Whatever you do, don't slouch. Omri Rachmut, a trainer for Barry's Bootcamp in New York City, emphasizes perfect posture during every lift. "Keeping your head, shoulders, and hips aligned allows your core muscles to work more efficiently while you train," he says.

In indoor cycling

Take Laurie Cole's SoulCycle class in New York City and you'll be told to hold a one-minute plank before you pedal. This wakes up your abs and cues you to keep them tight, she says. Otherwise, they may cruise lazily through class, while your butt and legs do the work.

When you're in the saddle and riding at a moderate intensity, your ab muscles are continuously engaged at relatively low levels (about 8 percent of muscular voluntary contraction, to be exact), according to a study in the Journal of Applied Biomechanics. So for added belly burn during class, draw in your stomach from the rib cage while squeezing the muscles directly below and around the belly button, which keeps your abs engaged, says Monique Berarducci, a SoulCycle instructor in Greenwich, Connecticut. Then kick up your intensity and you've got the cycling equivalent of sit-ups: Ab engagement is significantly higher during sprints (17 to 30 percent) and when riding out of the saddle (17 to 22 percent), the same study found.

"You have to keep your abs flexed to stay balanced and in control," Berarducci says. When you're out of the saddle, stretch your arms in front of you (keep a soft bend in your elbows, and let your hands rest lightly on the handlebar ends) and pull your hips back over the saddle. This creates more distance between your chest and hips, which gives your abs more room to work. Also, eliminate excess bouncing when you're riding out of the saddle, and nix side-to-side swaying when you're seated. This forces your midsection to work along with your legs, hips, and glutes, Berarducci says. (Pair spinning with yoga and you'll get great ab cross-training benefits.)

When running

Vary your routine to include hill and sprint sessions and you'll firm your abs as well as your butt and legs. "When you run fast or up hills, your arms have to move quickly to help propel you, and this requires your abs to work harder," says Jason Karp, Ph.D., the owner of Run-Fit in San Diego and the author of The Inner Runner. (Try this speed-building hill sprints workout to see for yourself.)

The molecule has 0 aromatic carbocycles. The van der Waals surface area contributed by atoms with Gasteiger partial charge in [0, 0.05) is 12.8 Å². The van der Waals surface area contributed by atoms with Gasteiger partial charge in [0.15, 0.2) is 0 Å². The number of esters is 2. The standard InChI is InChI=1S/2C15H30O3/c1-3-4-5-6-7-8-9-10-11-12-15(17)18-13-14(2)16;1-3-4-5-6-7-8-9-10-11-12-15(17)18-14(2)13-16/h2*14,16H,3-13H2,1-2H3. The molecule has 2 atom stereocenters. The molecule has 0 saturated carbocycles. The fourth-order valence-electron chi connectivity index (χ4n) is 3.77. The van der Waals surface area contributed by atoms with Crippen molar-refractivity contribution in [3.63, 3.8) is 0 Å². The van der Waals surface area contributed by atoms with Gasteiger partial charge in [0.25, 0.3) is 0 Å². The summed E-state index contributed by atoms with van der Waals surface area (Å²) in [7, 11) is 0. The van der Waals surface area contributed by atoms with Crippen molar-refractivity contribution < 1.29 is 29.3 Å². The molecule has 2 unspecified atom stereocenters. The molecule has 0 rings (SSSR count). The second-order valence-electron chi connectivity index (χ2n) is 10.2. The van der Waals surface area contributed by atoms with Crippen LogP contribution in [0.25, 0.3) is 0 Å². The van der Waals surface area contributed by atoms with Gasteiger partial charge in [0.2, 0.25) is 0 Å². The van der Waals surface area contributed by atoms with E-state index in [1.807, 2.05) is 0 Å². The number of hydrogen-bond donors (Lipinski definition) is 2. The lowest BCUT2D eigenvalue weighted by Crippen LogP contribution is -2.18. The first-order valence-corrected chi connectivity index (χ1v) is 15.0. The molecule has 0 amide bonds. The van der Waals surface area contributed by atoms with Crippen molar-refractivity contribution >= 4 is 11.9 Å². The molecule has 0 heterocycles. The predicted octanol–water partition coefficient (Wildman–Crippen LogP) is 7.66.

For the most arm-pumping, ab-firming power, bend your arms 90 degrees (it's tougher to pump them to your advantage at a bigger angle). Keep elbows tight to your sides and swing forearms at as light angle toward your midline with hands loosely cupped. "Relax your arms and hands so there's no tension in your upper body, which helps your arms pump faster and better," Karp says.

For boot camp class

Explosive plyometrics—burpees, jumping jacks, box jumps—are both serious ab sculptors and calorie crushers. When Portuguese researchers put hand-ball players on a 12-week strength program and added plyos for the last seven weeks, the subjects reduced their belly fat by 12 percent. "Explosive moves enlist your entire core to stabilize and/or propel you, which results in maximal ab engagement," says Laurel Blackburn, the owner of BootCamp Fitness and Training in Tallahassee, Florida, who recommends squat thrusts (burpees minus push-ups), mountain climbers, and jump squats.

Throwing, tossing, or slamming a weighted ball are also good moves for tighter abs. Diane Vives, the owner of Fit4Austin/Vives Training Systems in Austin, Texas, says exercises like the overhead ball toss and the lunge with rotational ball toss work the core 360 degrees in two different ways: "They steady the pelvis and lower body to keep you supported while you toss the ball, and they help you accelerate as you throw and decelerate as you catch."

And if you do any of these exercises on an uneven surface, like a Bosu ball or sand, you'll skyrocket your ab strengthening, Rachmut says, because you have to brace your core so you don't wipe out.